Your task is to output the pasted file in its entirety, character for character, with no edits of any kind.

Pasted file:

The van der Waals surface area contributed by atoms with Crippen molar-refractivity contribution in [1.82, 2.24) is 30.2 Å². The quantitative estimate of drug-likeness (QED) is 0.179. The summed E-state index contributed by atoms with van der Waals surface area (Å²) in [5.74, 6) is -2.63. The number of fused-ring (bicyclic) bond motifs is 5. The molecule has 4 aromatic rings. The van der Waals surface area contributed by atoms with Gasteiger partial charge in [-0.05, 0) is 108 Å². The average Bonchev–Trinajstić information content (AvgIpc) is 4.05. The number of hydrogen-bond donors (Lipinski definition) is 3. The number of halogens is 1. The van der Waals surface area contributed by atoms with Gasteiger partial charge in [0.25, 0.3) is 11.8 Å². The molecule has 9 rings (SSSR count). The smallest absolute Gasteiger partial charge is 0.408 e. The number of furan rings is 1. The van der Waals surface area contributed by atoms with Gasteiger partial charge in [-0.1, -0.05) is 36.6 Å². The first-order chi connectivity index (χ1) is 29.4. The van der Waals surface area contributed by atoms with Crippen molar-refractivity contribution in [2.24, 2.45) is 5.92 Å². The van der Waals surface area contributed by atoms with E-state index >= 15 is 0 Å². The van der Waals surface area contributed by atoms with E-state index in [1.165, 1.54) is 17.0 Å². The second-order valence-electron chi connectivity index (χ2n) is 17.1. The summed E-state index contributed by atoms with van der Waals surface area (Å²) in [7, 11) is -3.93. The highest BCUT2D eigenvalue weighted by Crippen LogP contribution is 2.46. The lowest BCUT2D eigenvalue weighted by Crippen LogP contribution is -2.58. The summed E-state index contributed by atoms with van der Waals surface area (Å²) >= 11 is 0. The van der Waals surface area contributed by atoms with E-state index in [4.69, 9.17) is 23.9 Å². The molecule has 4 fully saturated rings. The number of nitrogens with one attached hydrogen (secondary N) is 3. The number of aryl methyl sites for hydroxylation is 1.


The van der Waals surface area contributed by atoms with Crippen molar-refractivity contribution in [1.82, 2.24) is 30.2 Å². The quantitative estimate of drug-likeness (QED) is 0.179. The summed E-state index contributed by atoms with van der Waals surface area (Å²) in [5.74, 6) is -2.63. The number of fused-ring (bicyclic) bond motifs is 5. The molecule has 4 aromatic rings. The van der Waals surface area contributed by atoms with Gasteiger partial charge in [-0.05, 0) is 108 Å². The average Bonchev–Trinajstić information content (AvgIpc) is 4.05. The number of hydrogen-bond donors (Lipinski definition) is 3. The number of halogens is 1. The van der Waals surface area contributed by atoms with Gasteiger partial charge in [0.25, 0.3) is 11.8 Å². The molecule has 9 rings (SSSR count). The smallest absolute Gasteiger partial charge is 0.408 e. The number of furan rings is 1. The van der Waals surface area contributed by atoms with Gasteiger partial charge in [-0.1, -0.05) is 36.6 Å². The first-order chi connectivity index (χ1) is 29.4. The van der Waals surface area contributed by atoms with Crippen molar-refractivity contribution in [2.24, 2.45) is 5.92 Å². The van der Waals surface area contributed by atoms with E-state index >= 15 is 0 Å². The van der Waals surface area contributed by atoms with E-state index in [1.165, 1.54) is 17.0 Å². The second-order valence-electron chi connectivity index (χ2n) is 17.1. The summed E-state index contributed by atoms with van der Waals surface area (Å²) in [7, 11) is -3.93. The highest BCUT2D eigenvalue weighted by Crippen LogP contribution is 2.46. The lowest BCUT2D eigenvalue weighted by Crippen LogP contribution is -2.58. The summed E-state index contributed by atoms with van der Waals surface area (Å²) >= 11 is 0. The van der Waals surface area contributed by atoms with E-state index in [4.69, 9.17) is 23.9 Å². The molecule has 4 fully saturated rings. The number of nitrogens with one attached hydrogen (secondary N) is 3. The number of aryl methyl sites for hydroxylation is 1.